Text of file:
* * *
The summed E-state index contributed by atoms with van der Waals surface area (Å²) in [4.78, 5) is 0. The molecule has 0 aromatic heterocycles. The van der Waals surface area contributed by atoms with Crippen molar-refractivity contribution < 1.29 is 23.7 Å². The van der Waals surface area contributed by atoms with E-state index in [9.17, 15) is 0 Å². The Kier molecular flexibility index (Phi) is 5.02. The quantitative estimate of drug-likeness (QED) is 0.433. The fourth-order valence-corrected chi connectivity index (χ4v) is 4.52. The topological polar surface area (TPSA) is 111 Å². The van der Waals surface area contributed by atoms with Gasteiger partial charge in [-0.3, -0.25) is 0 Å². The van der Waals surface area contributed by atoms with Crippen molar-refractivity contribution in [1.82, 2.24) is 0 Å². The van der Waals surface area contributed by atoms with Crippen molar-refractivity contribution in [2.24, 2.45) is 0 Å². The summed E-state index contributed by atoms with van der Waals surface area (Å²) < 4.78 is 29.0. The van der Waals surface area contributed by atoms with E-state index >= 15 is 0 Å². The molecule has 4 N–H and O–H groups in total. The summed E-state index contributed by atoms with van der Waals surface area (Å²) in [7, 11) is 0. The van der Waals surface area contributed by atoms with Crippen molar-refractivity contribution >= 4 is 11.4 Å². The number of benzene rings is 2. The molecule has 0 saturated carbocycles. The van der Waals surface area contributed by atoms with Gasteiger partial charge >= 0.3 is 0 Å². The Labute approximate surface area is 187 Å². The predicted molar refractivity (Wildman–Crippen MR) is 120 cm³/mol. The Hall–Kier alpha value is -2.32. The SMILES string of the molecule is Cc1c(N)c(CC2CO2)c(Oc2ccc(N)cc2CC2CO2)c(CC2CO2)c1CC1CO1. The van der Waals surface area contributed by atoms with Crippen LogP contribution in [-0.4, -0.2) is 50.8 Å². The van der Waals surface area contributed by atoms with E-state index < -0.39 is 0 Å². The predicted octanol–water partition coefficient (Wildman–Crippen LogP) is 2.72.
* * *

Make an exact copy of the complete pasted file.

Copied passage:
The summed E-state index contributed by atoms with van der Waals surface area (Å²) in [4.78, 5) is 0. The molecule has 0 aromatic heterocycles. The van der Waals surface area contributed by atoms with Crippen molar-refractivity contribution < 1.29 is 23.7 Å². The van der Waals surface area contributed by atoms with E-state index in [9.17, 15) is 0 Å². The Kier molecular flexibility index (Phi) is 5.02. The quantitative estimate of drug-likeness (QED) is 0.433. The fourth-order valence-corrected chi connectivity index (χ4v) is 4.52. The topological polar surface area (TPSA) is 111 Å². The van der Waals surface area contributed by atoms with Gasteiger partial charge in [-0.3, -0.25) is 0 Å². The van der Waals surface area contributed by atoms with Crippen molar-refractivity contribution in [1.82, 2.24) is 0 Å². The van der Waals surface area contributed by atoms with Crippen molar-refractivity contribution in [2.24, 2.45) is 0 Å². The summed E-state index contributed by atoms with van der Waals surface area (Å²) < 4.78 is 29.0. The van der Waals surface area contributed by atoms with E-state index >= 15 is 0 Å². The molecule has 4 N–H and O–H groups in total. The summed E-state index contributed by atoms with van der Waals surface area (Å²) in [7, 11) is 0. The van der Waals surface area contributed by atoms with Crippen molar-refractivity contribution >= 4 is 11.4 Å². The number of benzene rings is 2. The molecule has 0 saturated carbocycles. The van der Waals surface area contributed by atoms with Gasteiger partial charge >= 0.3 is 0 Å². The Labute approximate surface area is 187 Å². The predicted molar refractivity (Wildman–Crippen MR) is 120 cm³/mol. The Hall–Kier alpha value is -2.32. The SMILES string of the molecule is Cc1c(N)c(CC2CO2)c(Oc2ccc(N)cc2CC2CO2)c(CC2CO2)c1CC1CO1. The van der Waals surface area contributed by atoms with Crippen LogP contribution in [-0.4, -0.2) is 50.8 Å². The van der Waals surface area contributed by atoms with E-state index < -0.39 is 0 Å². The predicted octanol–water partition coefficient (Wildman–Crippen LogP) is 2.72.